For Fish, dealing with morally charged lashes against his line of work comes with the job description. He once got a letter from Animal Liberation Front activists, alerting him that his name had been added to the organization's national hit list. Unconcerned, he said he "wadded it up" and tossed it in the trash can.
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Environmentalists "want to take man out of the food chain. I don't think you can do that. He's part of the earth, he lives here," Fish said.
Killing predators is expensive, labor-intensive work. A simple budget analysis suggests that the Natrona County Predator Management Board paid an average of $139 per coyote killed in fiscal year 2012. For each coyote shot from an aircraft that year, the price tag was $192.
"It's expensive work. It really is," said Sy Gilliland, past-president of the Natrona County Predator Management Board.
And trappers, ranchers and wildlife biologists alike acknowledge that harvesting coyotes from the same ranches year after year is not exactly a long-term solution — it doesn't take long for new coyotes to move into an area recently cleared of coyotes by aerial gunning, set snares or M-44 devices.
But other nonlethal — and potentially more cost-effective — predator management methods are in the works in Wyoming.
University of Wyoming doctoral candidate Marjie MacGregor thinks reproductive control might be a more efficient way to manage coyotes, as opposed to today's main practice of just killing them.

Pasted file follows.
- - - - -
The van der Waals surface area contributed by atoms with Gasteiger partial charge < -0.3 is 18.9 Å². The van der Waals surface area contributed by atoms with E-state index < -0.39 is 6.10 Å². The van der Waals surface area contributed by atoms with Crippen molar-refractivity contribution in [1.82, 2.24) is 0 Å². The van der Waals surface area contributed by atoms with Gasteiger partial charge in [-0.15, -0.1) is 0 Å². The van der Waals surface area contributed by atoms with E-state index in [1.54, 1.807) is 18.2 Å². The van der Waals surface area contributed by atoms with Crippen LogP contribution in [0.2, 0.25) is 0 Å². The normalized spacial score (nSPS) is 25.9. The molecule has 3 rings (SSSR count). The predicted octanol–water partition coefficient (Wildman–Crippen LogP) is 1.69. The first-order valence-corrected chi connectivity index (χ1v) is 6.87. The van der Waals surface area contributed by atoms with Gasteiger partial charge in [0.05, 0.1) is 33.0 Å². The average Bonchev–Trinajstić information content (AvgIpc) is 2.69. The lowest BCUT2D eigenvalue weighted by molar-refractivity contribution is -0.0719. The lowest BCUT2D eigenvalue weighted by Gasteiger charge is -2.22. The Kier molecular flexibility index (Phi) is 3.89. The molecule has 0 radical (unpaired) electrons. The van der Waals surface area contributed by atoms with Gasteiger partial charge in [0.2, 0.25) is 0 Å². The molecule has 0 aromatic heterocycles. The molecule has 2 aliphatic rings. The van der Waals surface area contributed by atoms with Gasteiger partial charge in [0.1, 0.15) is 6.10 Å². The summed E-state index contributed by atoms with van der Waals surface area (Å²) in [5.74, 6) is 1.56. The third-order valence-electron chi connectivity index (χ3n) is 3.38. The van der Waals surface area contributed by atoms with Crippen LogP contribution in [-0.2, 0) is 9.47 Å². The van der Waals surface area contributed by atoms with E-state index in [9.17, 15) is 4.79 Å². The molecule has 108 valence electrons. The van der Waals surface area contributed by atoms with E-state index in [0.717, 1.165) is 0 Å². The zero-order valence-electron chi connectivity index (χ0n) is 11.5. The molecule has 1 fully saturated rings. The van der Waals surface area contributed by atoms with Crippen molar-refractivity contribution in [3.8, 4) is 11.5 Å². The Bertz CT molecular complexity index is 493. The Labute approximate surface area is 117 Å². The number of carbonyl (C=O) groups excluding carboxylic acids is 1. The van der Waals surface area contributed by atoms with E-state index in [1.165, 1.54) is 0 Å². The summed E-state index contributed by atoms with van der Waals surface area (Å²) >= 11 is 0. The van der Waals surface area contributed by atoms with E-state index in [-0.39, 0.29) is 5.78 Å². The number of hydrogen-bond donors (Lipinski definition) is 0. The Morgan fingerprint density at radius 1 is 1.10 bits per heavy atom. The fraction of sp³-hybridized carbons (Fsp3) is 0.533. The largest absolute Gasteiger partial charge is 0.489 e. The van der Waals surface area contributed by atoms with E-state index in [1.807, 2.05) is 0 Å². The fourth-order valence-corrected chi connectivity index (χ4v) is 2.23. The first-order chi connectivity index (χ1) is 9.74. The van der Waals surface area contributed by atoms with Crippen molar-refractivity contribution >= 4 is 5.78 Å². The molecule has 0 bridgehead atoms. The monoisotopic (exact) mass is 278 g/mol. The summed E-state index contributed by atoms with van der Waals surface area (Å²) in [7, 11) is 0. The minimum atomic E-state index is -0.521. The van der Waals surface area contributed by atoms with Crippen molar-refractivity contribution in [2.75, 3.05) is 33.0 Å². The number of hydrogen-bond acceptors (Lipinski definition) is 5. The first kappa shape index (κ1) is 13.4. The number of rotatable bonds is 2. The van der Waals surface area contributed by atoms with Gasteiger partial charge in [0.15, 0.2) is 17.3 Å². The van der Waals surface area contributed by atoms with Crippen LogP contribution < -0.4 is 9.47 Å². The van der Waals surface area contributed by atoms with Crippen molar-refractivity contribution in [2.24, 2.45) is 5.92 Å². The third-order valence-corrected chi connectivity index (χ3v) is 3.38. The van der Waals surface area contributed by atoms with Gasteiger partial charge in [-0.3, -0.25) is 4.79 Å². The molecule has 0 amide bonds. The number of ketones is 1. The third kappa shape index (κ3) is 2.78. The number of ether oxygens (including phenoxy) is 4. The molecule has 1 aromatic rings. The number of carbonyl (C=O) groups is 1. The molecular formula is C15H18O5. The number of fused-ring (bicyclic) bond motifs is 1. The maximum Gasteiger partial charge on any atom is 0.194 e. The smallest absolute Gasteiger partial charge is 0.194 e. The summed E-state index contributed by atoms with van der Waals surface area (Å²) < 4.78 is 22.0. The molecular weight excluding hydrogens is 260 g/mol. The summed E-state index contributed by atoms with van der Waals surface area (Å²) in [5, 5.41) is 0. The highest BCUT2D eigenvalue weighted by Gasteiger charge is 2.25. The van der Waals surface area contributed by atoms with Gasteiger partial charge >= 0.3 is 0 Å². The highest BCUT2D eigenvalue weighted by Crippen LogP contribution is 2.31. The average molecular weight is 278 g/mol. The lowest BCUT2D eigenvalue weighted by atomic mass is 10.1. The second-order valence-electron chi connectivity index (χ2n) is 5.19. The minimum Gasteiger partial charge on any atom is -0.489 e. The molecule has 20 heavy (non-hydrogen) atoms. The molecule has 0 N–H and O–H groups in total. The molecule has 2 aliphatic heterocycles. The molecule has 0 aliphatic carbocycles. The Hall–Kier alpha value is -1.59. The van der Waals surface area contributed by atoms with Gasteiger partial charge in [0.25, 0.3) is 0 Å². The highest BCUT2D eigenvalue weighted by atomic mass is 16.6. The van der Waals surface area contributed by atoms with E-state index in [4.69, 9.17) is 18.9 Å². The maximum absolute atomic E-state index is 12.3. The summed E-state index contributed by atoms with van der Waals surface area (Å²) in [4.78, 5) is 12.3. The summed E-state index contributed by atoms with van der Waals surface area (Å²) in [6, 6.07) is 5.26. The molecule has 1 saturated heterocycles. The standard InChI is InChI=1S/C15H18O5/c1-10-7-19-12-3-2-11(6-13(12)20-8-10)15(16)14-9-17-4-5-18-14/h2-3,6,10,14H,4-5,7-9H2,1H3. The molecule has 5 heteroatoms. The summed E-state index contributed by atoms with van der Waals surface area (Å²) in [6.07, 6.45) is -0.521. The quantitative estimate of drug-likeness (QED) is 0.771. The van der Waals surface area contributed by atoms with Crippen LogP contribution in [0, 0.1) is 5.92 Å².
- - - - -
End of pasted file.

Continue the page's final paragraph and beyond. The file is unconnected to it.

MacGregor is a lead researcher on a UW team developing a drug to permanently castrate male coyotes by stopping sperm production — an idea MacGregor said researchers have toyed with since the 1970s.
"We need some more effective long-term methods," MacGregor said. "The problem with constantly removing coyotes is within a few months, coyotes move back into the territory."
"If we can develop a tool where we can stop damage and not have to remove coyotes, that's a win-win for everybody," Wyoming Wildlife Services State Director Rod Krischke said. "But we just have not gotten there."
Wyoming Wildlife Services supplied MacGregor with a first batch of live coyotes for her research, and Wyoming's Animal Damage Management Board provided the initial funding.
Any reproductive drug would supplement — not altogether replace — lethal predator control, according to MacGregor.
"When things become so politically charged, we forget that it's not one or the other," MacGregor said.
"Put a little 'a this on your pancakes in the morning," Fish says, grinning as he slathers a spoonful of a putrid, meat-based paste on the inch or so of the cyanide capsule sticking above ground. Fish calls it "coyote candy," and its stench is truly foul.
His wife isn't too happy about his residual odor, Fish said, and she laments the fact that she can never fully get the scent out of his coat. Coworkers poke fun at the stink that has taken residence in the upholstery of his truck, but his dutiful hunting dogs — Psycho and Scruffie — don't seem to mind.
When Fish checks these four M-44s next week, he hopes to find a dead coyote next to every stake. For the rancher who called Fish out to "clean up" his land, that's a handful of fewer coyotes nibbling on pricey, unsuspecting sheep.
But for Fish — who will be back next year, and again the year after that — it's just a few more tallies on his record books, and one more day on the job.